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DB architecture for complex Access app upsizing to SQL Server. RRS feed

  • General discussion

  • We have an Access application that we're upsizing to SQL Server (UI in Access, DB in SQL Server 2008 or above).  The application manages equipment data for about 15 distinct physical sites.  Each of these sites is subject to being "spun off", i.e., sold to another company.  When the site is sold, the acquiring company will take with them the data relevant to that site, along with a copy of the Access front end.  To facilitate this inevitable future transfer (which could take months to years to come about for any given site.) We want to architect the SQL Server database in such a way that it is relatively straight forward to extract the acquired site's data and deliver it to the new company.  It is also important that the architecture also makes it as easy as possible for the new company to setup a new SQL Server instance and get the application running again.

    One detail....  The application includes a three categories (or 'sets') of tables.  Two of the sets (about 12 tables) are unique to a site, i.e., data about specific pieces of equipment at a site.  One of the sets (about 20 tables) is common between all site, i.e., lookup tables with equipment types, categories etc.  When a site is spun off, it will take it's own data (about 12 tables) and a copy of the ~20 common tables.

    There seem to be four obvious architectural alternatives:

    1) Tag every database record in every table with the site's ID, i.e., add a 'site_id' field to every table.  Then use queries to segment and export the data base on site_id.  Then the new company would import the data into a new SQL Server instance, setup the Access front end table links.  

    2) Create a distinct database for each site, all under a single SQL Server instance.  The just export the database and then import it into the new companies SQL Server instance.  We assume we'd implement ALL three sets of tables in each database, including the lookup tables -- it just feels hinky to share data in an app between different databases.

    3) Create a distinct schema for each site, all under a single database.  The export/import process would be similar to 2), but we wouldn't create a copy of the lookup tables, i.e., each schema would share the lookup tables from a common 'lookup' schema.  Because all the schemas would be contained in a single database, this feels less hinky.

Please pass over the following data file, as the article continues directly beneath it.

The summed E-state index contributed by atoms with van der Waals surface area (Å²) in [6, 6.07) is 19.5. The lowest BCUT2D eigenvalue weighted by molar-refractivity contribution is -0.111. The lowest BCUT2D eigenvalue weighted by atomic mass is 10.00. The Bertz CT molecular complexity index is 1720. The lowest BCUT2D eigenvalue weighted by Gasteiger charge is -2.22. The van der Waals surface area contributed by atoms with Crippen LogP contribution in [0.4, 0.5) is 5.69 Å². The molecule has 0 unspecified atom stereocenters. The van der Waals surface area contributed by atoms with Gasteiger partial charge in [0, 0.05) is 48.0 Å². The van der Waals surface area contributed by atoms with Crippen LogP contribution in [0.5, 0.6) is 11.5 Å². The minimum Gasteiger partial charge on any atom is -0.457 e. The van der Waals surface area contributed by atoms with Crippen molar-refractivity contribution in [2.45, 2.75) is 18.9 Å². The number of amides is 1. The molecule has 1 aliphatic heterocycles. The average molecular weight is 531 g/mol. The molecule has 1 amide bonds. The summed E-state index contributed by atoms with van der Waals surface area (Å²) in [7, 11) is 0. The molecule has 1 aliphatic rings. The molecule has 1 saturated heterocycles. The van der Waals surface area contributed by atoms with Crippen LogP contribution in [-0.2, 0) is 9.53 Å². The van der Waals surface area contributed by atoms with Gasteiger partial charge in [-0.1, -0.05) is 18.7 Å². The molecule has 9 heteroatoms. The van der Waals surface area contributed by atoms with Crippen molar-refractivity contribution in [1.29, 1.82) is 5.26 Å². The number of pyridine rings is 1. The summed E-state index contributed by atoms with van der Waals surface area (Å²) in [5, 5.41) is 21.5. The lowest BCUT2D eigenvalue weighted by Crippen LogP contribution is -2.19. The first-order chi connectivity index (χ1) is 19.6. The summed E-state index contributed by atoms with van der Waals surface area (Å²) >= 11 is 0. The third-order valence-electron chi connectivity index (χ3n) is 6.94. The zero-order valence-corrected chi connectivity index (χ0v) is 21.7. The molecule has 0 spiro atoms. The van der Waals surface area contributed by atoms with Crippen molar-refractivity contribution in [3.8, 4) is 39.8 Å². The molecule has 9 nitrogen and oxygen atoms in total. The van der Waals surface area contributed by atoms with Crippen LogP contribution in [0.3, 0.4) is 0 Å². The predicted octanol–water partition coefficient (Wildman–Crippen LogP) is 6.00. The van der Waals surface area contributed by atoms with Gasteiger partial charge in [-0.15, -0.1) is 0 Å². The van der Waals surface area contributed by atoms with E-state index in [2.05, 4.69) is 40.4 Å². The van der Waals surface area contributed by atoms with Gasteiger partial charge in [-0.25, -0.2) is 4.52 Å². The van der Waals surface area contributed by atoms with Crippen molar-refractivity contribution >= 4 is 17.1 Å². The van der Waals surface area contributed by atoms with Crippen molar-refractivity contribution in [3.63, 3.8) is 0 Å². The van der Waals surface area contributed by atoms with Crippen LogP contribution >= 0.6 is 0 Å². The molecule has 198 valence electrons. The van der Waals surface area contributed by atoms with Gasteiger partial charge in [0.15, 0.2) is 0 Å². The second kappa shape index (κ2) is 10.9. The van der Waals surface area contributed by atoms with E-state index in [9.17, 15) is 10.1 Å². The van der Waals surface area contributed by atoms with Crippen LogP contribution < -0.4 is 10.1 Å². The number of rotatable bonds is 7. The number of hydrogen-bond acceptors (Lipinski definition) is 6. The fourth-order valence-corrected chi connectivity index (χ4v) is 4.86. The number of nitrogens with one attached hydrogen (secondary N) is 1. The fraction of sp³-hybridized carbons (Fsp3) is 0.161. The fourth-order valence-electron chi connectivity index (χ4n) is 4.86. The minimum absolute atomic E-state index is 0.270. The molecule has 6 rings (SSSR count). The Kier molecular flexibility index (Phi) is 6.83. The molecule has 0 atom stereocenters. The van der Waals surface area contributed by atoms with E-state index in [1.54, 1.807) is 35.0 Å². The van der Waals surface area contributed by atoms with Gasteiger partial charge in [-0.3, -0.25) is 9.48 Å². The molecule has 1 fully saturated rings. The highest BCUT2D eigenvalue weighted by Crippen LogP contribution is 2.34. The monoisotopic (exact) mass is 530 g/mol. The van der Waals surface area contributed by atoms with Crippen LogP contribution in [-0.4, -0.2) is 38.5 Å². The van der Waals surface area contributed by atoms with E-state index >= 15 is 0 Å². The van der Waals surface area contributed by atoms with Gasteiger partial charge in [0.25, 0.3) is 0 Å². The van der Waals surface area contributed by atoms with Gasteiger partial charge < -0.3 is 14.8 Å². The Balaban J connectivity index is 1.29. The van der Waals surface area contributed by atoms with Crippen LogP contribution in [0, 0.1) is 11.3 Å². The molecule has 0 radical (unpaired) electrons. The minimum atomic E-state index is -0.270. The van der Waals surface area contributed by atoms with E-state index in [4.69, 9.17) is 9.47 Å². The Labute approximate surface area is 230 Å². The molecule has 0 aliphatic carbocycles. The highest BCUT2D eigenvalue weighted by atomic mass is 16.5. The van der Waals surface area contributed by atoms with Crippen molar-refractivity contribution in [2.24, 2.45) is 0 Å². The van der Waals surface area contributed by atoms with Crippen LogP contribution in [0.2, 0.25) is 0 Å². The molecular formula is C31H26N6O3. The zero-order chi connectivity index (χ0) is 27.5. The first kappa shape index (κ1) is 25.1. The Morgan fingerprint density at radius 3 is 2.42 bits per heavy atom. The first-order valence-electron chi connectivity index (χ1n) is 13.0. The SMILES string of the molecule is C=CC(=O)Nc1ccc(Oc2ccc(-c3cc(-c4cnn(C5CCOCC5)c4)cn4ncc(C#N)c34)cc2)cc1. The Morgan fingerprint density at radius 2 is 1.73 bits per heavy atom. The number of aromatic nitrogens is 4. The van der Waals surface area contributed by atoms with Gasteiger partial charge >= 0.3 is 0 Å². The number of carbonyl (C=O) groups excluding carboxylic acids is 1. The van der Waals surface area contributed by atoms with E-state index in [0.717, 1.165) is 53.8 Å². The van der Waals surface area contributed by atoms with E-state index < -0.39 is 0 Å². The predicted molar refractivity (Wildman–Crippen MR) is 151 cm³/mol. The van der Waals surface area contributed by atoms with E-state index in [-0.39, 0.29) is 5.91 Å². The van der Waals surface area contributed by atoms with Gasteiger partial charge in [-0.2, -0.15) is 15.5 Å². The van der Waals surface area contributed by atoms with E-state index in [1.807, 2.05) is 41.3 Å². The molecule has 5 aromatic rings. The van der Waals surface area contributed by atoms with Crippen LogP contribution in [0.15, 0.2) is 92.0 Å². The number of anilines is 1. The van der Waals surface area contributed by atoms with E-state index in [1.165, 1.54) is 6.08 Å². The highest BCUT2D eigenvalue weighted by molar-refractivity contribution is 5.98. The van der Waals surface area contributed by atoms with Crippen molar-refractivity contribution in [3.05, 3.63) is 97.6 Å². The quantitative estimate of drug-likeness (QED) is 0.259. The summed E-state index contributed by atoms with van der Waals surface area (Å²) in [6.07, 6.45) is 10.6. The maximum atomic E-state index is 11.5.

4) Create a separate SQL Server instance for each site.  We wouldn't do this (it' the hinkiest of all); just calling it out as an possibility.

    Our druthers as of now are to implement option 3), distinct schemas.

    What would you do?  What do you think we should be thinking about to make this decision?

    Thanks!

    BC

    Thursday, October 22, 2015 10:17 PM

All replies

  • A- The application manages equipment data for about 15 distinct physical sites.  

    1) Tag every database record in every table with the site's ID, i.e., add a 'site_id' field to every table.  Then use queries to segment and export the data base on site_id.  Then the new company would import the data into a new SQL Server instance, setup the Access front end table links.  

    What would you do?  What do you think we should be thinking about to make this decision?

    A- When you say 'manages equipment data' is that property, maintenance, or utilization?

    1- I would have thought you would have 'SiteID' already but maybe your data collection never outputs reports by site.


    Build a little, test a little

    Thursday, October 22, 2015 11:26 PM
  • Thanks, Karl.  The data is regarding various inherent characteristics of the equipment (e.g., type, capacity, etc.) as well as the results of various testing and maintenance regimens.  The existing app had the data and the UI segregated in 15 separate Access files, one for each site; so there was no need to include a site id field -- each set of files contained all and only the equipment relevant to that site.  Now that all the data will be up-sized into a single SQL Server instance, the question arises....
    Thursday, October 22, 2015 11:37 PM
  • Why can you not have '15 sets of tables, forms, queries/views, etc' that include a site identifier in the names? 

    Then have a form where you select the 'set?'    I have not worked with SQL Server for a long time but there should be a way to do that.


    Build a little, test a little

    Friday, October 23, 2015 1:39 AM
  • That's actually just the environment that we're moving out of.  It's a change management nightmare to keep 15 sets of everything synced.  Any add/change/delete the comes up needs to be implemented 15 time... exactly the same... every time.  
    Friday, October 23, 2015 5:18 PM
  • Hi BC,

    In my option, you do not need to create separate sql server instance for each site. And I suggest you create different tables for different sites under the same instance.

    Best Regards,

    Edward


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    Monday, October 26, 2015 6:49 AM